Talking With Stakeholders to Align MDM Metrics with Business Objectives 

Connecting the MDM program to business objectives requires talking with the stakeholders across the organization, especially divisions with direct financial risks such as sales, marketing, procurement, and supply. Cooper said readers should learn the goals of each unit and how they measure success in growing revenue, reducing cost, mitigating risk, or operating more efficiently. See Figure 2 below:

Figure 2 (Image Credit: Amy Cooper)

Cooper pointed to sales as a stakeholder to include. In her model, sales functions to increase revenue, either by selling more products or services or keeping existing customers. 

She went on to design metrics to improve customer retention. Cooper uses customer satisfaction surveys as a guide, indicating loyalty when customers receive their orders, the right goods, on time, and with the correct address.

In this situation, the organization needed to benchmark customer data’s accuracy, completeness, and fill rate, particularly the bill-to-address, ship-to-address, and contact name attributes. Then, the company could target improvement on these metrics through automation, which impacts customer retention and drives business outcomes.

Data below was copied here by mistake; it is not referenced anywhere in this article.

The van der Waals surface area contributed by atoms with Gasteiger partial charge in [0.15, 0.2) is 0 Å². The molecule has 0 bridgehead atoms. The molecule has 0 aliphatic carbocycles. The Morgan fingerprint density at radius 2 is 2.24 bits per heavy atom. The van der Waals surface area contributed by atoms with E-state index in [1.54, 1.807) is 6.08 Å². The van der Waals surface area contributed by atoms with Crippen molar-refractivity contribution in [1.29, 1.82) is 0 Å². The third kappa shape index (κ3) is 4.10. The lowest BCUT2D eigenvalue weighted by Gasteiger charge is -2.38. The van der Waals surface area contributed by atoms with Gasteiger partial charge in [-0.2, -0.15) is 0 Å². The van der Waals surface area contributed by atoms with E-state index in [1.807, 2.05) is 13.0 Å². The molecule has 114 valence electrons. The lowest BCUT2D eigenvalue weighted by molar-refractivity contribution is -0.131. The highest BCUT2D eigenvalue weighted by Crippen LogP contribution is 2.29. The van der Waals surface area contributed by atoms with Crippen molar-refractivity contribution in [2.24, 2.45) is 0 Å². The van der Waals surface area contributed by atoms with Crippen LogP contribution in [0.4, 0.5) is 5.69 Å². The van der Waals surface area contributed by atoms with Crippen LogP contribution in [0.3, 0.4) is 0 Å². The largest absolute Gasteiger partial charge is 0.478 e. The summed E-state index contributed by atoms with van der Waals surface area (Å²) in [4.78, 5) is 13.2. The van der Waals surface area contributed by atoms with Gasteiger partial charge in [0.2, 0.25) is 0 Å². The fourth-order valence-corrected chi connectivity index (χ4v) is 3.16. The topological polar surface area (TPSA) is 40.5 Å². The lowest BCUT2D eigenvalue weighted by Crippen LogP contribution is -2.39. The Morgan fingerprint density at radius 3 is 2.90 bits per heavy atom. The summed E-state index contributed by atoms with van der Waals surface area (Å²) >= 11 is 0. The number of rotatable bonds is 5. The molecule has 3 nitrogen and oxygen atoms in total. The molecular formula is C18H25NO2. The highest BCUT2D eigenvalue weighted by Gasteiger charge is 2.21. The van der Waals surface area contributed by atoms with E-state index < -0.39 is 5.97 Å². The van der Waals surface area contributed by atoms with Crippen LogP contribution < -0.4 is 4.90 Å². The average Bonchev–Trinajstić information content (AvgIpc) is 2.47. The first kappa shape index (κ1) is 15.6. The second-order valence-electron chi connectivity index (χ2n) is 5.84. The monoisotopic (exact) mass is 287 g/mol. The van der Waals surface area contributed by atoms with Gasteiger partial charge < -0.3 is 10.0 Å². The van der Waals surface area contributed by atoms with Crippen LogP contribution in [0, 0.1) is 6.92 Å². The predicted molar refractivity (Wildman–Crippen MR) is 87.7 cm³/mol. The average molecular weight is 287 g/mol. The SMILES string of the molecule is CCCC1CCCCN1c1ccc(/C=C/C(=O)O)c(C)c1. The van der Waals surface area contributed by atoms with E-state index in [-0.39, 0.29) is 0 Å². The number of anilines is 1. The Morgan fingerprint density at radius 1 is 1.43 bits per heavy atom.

Looking Beyond the Technology to Data Quality

Cooper advised focusing on Data Quality – e.g., through reference data – rather than technology. In the figure below, a company has data about a client, Emerson Electric, as shown on the left. The tabular data on the right represents the third-party reference data and a single source of truth provided to the company on the left, which rolls up Emerson Electric’s different legal entities. 

Figure 3 (Image Credit: Amy Cooper)

Designing MDM with Organizational Maturity in Mind

In addition to talking with stakeholders and focusing on Data Quality, Cooper suggested designing any MDM program with organizational maturity in mind. She went on to a slide that divided maturity into early, mid-, and late stages and then discussed value creation.

Figure 4 (Image Credit: Amy Cooper)

Cooper started at the file/application level on the bottom left and described how she built such a program for a business in the early stage of maturity. The company wanted to create a national accounts program but could not access customer data. So, she identified the customers as the same across the nation based on spend and size of business, and associated this information with their customer relationship management (CRM) application.